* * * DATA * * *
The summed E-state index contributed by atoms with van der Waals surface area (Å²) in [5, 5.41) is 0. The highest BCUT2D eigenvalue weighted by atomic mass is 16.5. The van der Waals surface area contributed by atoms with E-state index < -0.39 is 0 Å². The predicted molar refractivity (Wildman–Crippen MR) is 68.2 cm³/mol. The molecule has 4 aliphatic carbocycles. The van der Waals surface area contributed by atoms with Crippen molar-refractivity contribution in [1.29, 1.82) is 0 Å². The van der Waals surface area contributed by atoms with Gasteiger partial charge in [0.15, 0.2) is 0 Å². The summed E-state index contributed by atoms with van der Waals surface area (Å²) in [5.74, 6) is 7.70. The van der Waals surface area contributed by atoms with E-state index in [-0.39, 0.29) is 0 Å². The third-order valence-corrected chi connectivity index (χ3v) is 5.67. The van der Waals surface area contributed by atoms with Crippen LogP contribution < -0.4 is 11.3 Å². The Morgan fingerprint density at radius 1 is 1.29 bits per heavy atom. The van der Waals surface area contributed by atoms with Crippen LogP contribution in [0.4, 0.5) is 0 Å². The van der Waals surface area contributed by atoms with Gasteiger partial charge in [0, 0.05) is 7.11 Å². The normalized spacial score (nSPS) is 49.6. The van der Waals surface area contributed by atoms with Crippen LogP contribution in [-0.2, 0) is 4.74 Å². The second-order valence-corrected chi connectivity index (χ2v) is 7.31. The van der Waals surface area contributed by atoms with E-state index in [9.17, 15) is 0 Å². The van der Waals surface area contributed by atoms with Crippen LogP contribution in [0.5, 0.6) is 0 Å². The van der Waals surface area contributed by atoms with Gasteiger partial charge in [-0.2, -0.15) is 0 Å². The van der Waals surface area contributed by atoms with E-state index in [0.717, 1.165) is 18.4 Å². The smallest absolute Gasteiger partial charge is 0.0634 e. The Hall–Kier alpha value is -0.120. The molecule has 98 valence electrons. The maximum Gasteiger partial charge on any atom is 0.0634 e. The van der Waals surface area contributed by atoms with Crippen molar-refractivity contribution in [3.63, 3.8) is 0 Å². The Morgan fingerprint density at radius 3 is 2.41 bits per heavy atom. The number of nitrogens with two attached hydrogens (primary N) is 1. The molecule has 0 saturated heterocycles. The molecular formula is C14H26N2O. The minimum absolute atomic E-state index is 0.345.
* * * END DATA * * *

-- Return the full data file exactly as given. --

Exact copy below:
The summed E-state index contributed by atoms with van der Waals surface area (Å²) in [5, 5.41) is 0. The highest BCUT2D eigenvalue weighted by atomic mass is 16.5. The van der Waals surface area contributed by atoms with E-state index < -0.39 is 0 Å². The predicted molar refractivity (Wildman–Crippen MR) is 68.2 cm³/mol. The molecule has 4 aliphatic carbocycles. The van der Waals surface area contributed by atoms with Crippen molar-refractivity contribution in [1.29, 1.82) is 0 Å². The van der Waals surface area contributed by atoms with Gasteiger partial charge in [0.15, 0.2) is 0 Å². The summed E-state index contributed by atoms with van der Waals surface area (Å²) in [5.74, 6) is 7.70. The van der Waals surface area contributed by atoms with E-state index in [-0.39, 0.29) is 0 Å². The third-order valence-corrected chi connectivity index (χ3v) is 5.67. The van der Waals surface area contributed by atoms with Crippen LogP contribution < -0.4 is 11.3 Å². The Morgan fingerprint density at radius 1 is 1.29 bits per heavy atom. The van der Waals surface area contributed by atoms with Crippen LogP contribution in [0.4, 0.5) is 0 Å². The van der Waals surface area contributed by atoms with Gasteiger partial charge in [0, 0.05) is 7.11 Å². The normalized spacial score (nSPS) is 49.6. The van der Waals surface area contributed by atoms with Crippen LogP contribution in [-0.2, 0) is 4.74 Å². The second-order valence-corrected chi connectivity index (χ2v) is 7.31. The van der Waals surface area contributed by atoms with E-state index in [9.17, 15) is 0 Å². The van der Waals surface area contributed by atoms with Crippen LogP contribution in [0.5, 0.6) is 0 Å². The van der Waals surface area contributed by atoms with Gasteiger partial charge in [-0.2, -0.15) is 0 Å². The van der Waals surface area contributed by atoms with E-state index in [0.717, 1.165) is 18.4 Å². The smallest absolute Gasteiger partial charge is 0.0634 e. The Hall–Kier alpha value is -0.120. The molecule has 98 valence electrons. The maximum Gasteiger partial charge on any atom is 0.0634 e. The van der Waals surface area contributed by atoms with Crippen molar-refractivity contribution in [3.63, 3.8) is 0 Å². The Morgan fingerprint density at radius 3 is 2.41 bits per heavy atom. The number of nitrogens with two attached hydrogens (primary N) is 1. The molecule has 0 saturated heterocycles. The molecular formula is C14H26N2O. The minimum absolute atomic E-state index is 0.345.